Emerging Culinary Neighborhood: Miami’s 79th Street Heats Up

Inside Firito Taco, a 79th Street taco shop | Photo Courtesy of Firito Taco

Inside Firito Taco, a 79th Street taco shop | Photo Courtesy of Firito Taco

When selecting a restaurant space in Miami, operators have plenty of options. There’s artsy Wynwood, Brickell, the sleek “Manhattan of the South,” Coral Gables, a historical neighborhood known for its young chefs, and Little Havana, a multicultural melting pot — and that’s not even touching on all of Miami's neighborhoods or even South Beach. However, as these areas increase in popularity, rent prices continue to increase. 

That’s how Wynwood became the food scene it is today. Restaurant owners started to expand further from the center of the city to get more bang for their buck. For the same reason, 79th Street is quickly becoming an area with new concepts popping up between the few repair shops and bait shops on the street. 

Between 79th Street's restaurants successfully driving locals to this new culinary scene, and the construction of the residential towers nearby in Bayfront, 79th Street could be the next wildly popular dining district.

Restaurants Paving the Way

Alfredo Patino, owner of Tap 79 and Firito Taco — both on NE 79th Street — and Bin No. 18 in downtown Miami’s Edgewood neighborhood, which borders the Arts District, experienced the Wynwood food transformation firsthand. Bin No. 18 was one of the first in the area 10 years ago. “I saw the potential in what the area could offer and knew there were plans to develop,” says Patino. “Eight years later, the area has completely changed and is now a very desirable location. I see the same vision for the 79th Street causeway.”

His two other concepts, Tap 79 and Firito Taco, are right next to one another on 79th Street. He felt it was time to bring more good food to this area and provide a place for locals to visit after work. “I have been living here for a bit on the island right next to 79th Street and I always saw that gap of needing good eats restaurants,” says Patino. “So, we decided to open here. I come with a good name and we have good operators.”

Gnocchi and clams with white wine sauce at Tap 79 | Instagram @tap79miami

Gnocchi and clams with white wine sauce at Tap 79 | Instagram @tap79miami

Brew, Burgers and Brie

Although Tap 79 and Firito Taco are right next to each other, they are drastically different. Tap 79 is a gastrobar concept offering elevated pub grub food like the Brie Fundido (French brie baked in a crockpot with fresh garlic-infused honey) and Short-Rib & Polenta (Coca-Cola slow braised short-rib with creamed corn polenta, Maytag blue, and roasted Portobello). Tap 79's menu also offers an array of artisan cheese and cured meat plates, burgers, and craft beers.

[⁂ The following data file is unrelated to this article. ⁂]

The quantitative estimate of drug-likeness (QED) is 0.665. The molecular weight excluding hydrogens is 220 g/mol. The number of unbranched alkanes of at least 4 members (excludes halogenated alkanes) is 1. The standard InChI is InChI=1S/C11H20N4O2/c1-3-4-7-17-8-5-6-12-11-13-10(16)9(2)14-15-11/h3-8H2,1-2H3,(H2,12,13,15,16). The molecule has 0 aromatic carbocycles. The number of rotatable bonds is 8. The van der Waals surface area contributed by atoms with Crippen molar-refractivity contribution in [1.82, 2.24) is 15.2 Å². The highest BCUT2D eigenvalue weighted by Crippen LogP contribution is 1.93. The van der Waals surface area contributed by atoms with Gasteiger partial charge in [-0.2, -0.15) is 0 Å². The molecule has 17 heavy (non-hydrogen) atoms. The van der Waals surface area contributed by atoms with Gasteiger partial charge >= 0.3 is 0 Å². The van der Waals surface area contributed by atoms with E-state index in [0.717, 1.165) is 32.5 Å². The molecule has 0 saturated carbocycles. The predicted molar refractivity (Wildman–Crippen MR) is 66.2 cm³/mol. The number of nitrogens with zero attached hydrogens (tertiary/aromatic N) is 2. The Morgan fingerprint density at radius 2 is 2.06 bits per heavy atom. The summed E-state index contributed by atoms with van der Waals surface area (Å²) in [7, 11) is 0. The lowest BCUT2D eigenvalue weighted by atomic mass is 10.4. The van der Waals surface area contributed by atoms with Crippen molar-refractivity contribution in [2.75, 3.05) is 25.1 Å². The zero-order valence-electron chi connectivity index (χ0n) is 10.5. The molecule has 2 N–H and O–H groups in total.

Not Your Average Taco Joint (With a Side of Bocce)

Firito Taco is a small Mexican restaurant with a lower price point (the most expensive item on the menu is $10). The menu offers tacos, including the El Camaron (two tacos filled with crunchy shrimp, pineapple salsa, and salsa verde), along with limited sections of quesadillas, salads, and desserts. Firito offers unique sodas and juices, like the Jamaica Punch with cinnamon, Toasted Almond Horchata, and a few beer selections.

Besides the fact that both restaurants have Coca-Cola braised short-rib on the menu, Patino says that the secret recipe to both restaurants’ success is the quality of the ingredients used at each restaurant. Like most trendy concepts today, both encourage a social and communal dining experience. Tap 79 has an outdoor patio and a bar at the center of the interior space. Firito Taco has counter seating inside with long tables on the patio outside and a bocce ball court. 

Schnitzel Haus' backyard biergarten hosts live music on weekends | Instagram @gypsyqdiaries

Schnitzel Haus' backyard biergarten hosts live music on weekends | Instagram @gypsyqdiaries

Schnitzel Haus: German Influence in Miami

Right next to Patino’s concepts is Schnitzel Haus, an authentic German casual dining restaurant with an extensive Bavarian themed menu featuring dishes such as the Bratwurst dinner (two veal pork sausages with sauerkraut), a variety of schnitzel dishes, soups, appetizers, and desserts, like the apple fritters (beer batter fried apples with cinnamon sugar, dipped with vanilla ice cream and chocolate sauce). 

With German music playing, diners have plenty to take in while eating here. The restaurant is highly ornamented with German themed décor, including a cuckoo clock, silk flowers and plants, and crystal ball lighting that dances throughout the restaurant. 

The restaurant’s biergarten in the back, which hosts live music on weekends, adds an extended social component to Schnitzel Haus.

The Future of 79th Street

There are some other restaurants on the street that are known as local gems, including the busy Mina’s Mediterraneo, a Middle Eastern eatery, and Japanese Market, known for its sushi. “It’s the best sushi from here to Washington, D.C.,” says Patino. 

What’s next for this neighborhood? Patino’s group is planning to open a brewery more south and is expanding in the 79th Street area with more concepts. “We are going to start a brewpub on 79th street and we are planning to do a French restaurant very soon, either simultaneously or right after that concept comes in fruition,” says Patino.